How much of Tumblr is porn, and what is Yahoo going to do about it? On the latter, Yahoo CEO Marissa Mayer spoke to its plans for addressing content that is not “brand safe” earlier this morning on a call about its $1.1 billion acquisition of the site, saying that Yahoo will need to have “good tools for retargeting,” and will “monetize in a way that is tasteful.” But as for the former, it’s often been something of a black box – there simply wasn’t publicly available data.
However, now, we may have some answers. According to an analysis of Tumblr’s 200,000 most-visited domains, 22,775 of them are adult – or 11.4 percent. The analysis was performed by web measurement firm SimilarGroup, a company which raised $2.5 million earlier this year with the intention of competing with Alexa’s stronghold in web rankings.
The measurement firm analyzed the volume of visits to these adult subdomains, and found that 16.6 percent of the traffic that visits Tumblr takes place on adult blogs.
In addition, 22.37 percent of incoming referral traffic from external sites to Tumblr is from adult websites, making that the leading category for referrals. Meanwhile, 8.02 percent of outbound traffic from Tumblr goes to adult websites.
Below are some screenshots from SimilarWeb Pro, which shows Tumblr data from the past year (May 2012 to April 2013), detailing the breakdown of referrals and outgoing links:
Neither Tumblr nor Yahoo responded to requests for comment, as of publication time.
Tumblr’s secret to successful growth back in the early days, was in fact, its adult content. In some circles (read: mainstream users, typically men), it’s what the site is still known for today. Anecdotally, this is the kind of thing I hear all the time when I bring up Tumblr among members of this not-so-tech-savvy group: “Oh, you mean that porn site?” Uh-huh.
To be fair, any site that relies on user-generated content is going to have a porn problem – even Instagram and Pinterest get dirty at times. But Tumblr seems to be better known for it than the others.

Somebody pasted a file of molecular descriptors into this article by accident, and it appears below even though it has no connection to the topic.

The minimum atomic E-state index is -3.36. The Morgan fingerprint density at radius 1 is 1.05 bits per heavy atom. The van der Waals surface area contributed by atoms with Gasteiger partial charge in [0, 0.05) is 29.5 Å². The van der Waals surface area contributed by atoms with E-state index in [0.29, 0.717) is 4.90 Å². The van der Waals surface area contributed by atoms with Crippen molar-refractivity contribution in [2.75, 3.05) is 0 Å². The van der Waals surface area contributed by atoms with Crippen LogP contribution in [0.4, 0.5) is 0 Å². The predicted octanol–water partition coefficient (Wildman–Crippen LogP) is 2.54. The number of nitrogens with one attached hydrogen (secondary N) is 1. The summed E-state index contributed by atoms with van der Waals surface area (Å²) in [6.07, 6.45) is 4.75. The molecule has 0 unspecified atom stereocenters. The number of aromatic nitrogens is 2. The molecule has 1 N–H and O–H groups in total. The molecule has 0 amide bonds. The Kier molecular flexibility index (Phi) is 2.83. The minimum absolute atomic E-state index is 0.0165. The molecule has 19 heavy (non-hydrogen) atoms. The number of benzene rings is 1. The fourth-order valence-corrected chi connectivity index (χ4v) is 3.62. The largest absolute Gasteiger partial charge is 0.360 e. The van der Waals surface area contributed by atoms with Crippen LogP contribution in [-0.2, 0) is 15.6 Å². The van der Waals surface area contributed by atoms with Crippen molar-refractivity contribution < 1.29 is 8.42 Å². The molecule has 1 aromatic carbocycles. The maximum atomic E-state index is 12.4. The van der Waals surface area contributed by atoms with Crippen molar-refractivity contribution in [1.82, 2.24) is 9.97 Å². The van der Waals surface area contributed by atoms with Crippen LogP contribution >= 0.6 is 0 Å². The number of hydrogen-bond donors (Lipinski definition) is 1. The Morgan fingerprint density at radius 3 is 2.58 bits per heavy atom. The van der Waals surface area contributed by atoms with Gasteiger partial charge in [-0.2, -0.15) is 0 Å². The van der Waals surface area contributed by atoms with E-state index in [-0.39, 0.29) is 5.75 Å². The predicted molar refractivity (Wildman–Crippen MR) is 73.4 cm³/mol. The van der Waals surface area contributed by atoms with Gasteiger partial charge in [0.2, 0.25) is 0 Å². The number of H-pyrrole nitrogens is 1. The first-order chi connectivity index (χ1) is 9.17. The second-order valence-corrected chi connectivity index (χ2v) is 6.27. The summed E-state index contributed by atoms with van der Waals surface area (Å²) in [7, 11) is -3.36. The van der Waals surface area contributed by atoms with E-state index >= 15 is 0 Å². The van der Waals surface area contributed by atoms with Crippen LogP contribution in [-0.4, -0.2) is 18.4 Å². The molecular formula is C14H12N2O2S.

Still, Mayer is right – it’s a matter of targeting Tumblr’s ads correctly when they do go live, to make sure that porn and brands are not living side-by-side on the same page.
All Things D broke down why Tumblr’s porn stash is not a problem for Yahoo, explaining that Tumblr’s ads appear in the sidebar of the Dashboard – the home page feed where people follow the blogs they’re following. Another type of advertisement called “spotlight” ads, promotes Tumblr blogs in a directory of suggested account. Neither of these types of ads are hitting the users who come to Tumblr for the adult fare.
That’s because, users in search of Tumblr’s adult content are usually doing just that – searching. (And with the “Safe Search” filter turned off, course.) These folks don’t see Tumblr’s ads now unless they actually subscribe to adult sites. However, that doesn’t necessarily mean they’ll be immune to all the ads in the future.
Mayer also discussed today Yahoo’s future advertising plans, saying that it may work with bloggers to provide ads that run with their permission, and plans to integrate Yahoo’s search functionality on Tumblr’s site, too. In other words, Yahoo will need to be very careful when rolling out its additional ad formats to make sure brands and pornography don’t get too tangled up.
After all, it would only take one screenshot of some supposedly family-friendly household name next to a video of “hott girlz doing xyz” to cause major controversy and possibly harm to Tumblr’s own brand.
Currently, brands marketing on Tumblr aren’t worried about the adult content, says Hayes Davis, CEO of Union Metrics, whose company now tracks over a 100 million events on Tumblr per day, including posts, reblogs and likes, out of Tumblr’s over 107 million blogs and 50 billion total blogs.
“Tumblr is becoming a strategically important marketing channel for these brands, and they are making large investments in the platform. Just this year, we’ve signed up brands and agencies that represent myriad industries, including higher education, entertainment, fashion and beauty, sports, consumer products, travel, technology, news and retail,” says Davis.
Marketers love the viral engagement and staying power around branded content on Tumblr, he explains, saying that posts live for far longer on the site than on other networks. That data point was also hinted at in Tumblr’s own reveal today that out of the 50 billion blog posts on the site today, only 5 billion are original content – the rest, presumably, being the re-blogs (re-sharing another’s content on your own blog).
But as for the NSFW content, according to Union Metrics, “it frankly never comes up in any of our discussions.”
Time will tell if that still remains the case in the future.
Also of note? Mayer just blogged this: